I'm not a fan of silent films; to me, dialogue (and sound in general) is such an integral part of the cinematic experience, that taking it away is akin to breaking a pianist's left hand before he plays a concerto. I generally find them difficult to watch, with a slow pace because of the need to progress the plot through means other than speech. Still, can't deny Caligari's influence, among the first to establish an alternative to reality, rather than merely depicting it, most obviously in the angular, skewed sets. This surreal approach can be seen right up to the likes of Dogville, and the narrative, particularly the final twist, is also well ahead of its time. A travelling hypnotist (Krauss) and director of an insane asylum, uses a sleepwalker (Veidt) for murder; or does he? [The ending was changed by 'request' of the government.]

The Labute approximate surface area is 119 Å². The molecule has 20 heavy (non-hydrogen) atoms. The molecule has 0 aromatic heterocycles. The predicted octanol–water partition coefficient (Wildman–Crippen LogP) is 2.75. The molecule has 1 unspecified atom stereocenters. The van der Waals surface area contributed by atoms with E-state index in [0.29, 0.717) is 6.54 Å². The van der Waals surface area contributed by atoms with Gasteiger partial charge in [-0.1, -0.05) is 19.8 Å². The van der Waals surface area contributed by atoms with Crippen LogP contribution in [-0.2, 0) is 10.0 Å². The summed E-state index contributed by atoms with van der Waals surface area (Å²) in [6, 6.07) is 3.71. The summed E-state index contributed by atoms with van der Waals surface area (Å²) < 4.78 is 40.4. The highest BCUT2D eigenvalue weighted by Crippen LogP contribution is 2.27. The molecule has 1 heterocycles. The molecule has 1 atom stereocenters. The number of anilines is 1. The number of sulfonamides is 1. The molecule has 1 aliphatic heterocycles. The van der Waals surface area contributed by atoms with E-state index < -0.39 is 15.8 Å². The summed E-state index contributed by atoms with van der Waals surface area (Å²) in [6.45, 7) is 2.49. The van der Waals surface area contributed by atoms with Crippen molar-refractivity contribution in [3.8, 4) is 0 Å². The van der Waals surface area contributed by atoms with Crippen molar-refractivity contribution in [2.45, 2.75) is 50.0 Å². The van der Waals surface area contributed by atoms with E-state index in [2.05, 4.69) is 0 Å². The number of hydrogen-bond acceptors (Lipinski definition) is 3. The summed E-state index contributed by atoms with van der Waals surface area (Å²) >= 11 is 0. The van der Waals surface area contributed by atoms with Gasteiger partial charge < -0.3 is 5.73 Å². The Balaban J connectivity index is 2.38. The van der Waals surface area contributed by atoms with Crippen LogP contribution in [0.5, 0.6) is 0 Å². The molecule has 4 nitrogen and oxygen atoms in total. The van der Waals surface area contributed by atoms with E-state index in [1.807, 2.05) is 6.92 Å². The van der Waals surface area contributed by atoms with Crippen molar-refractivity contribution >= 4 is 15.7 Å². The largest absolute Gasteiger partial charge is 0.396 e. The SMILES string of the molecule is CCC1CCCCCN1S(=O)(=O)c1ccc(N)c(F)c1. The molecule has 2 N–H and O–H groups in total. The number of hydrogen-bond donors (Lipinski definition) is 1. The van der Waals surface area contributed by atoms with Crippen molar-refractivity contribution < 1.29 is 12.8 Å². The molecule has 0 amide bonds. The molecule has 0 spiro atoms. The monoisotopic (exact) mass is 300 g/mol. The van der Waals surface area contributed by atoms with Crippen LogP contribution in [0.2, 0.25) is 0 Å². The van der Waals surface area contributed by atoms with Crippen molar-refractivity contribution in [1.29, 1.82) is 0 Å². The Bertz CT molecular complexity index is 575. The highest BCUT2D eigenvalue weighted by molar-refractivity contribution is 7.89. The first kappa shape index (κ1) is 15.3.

If the technical aspects are mostly still impressive (save the overuse of irising in and out, which occurs about ten times as often as it should), the acting creaks horribly. For me, any chance of taking that side seriously, evaporated every time I remembered Eddie Izzard's scenery chewing in Shadow of the Vampire, and realised it wasn't an exaggeration, especially as far as Feher is concerned. You'd think it'd be ripe for a Hollywood remake, but going by the half-hearted attempts (most recently in 1989 by Stephen Sayadin, better known for Cafe Flesh), it's perhaps a better tribute that so many movies, such as Open Your Eyes, have adopted its style, themes and approach.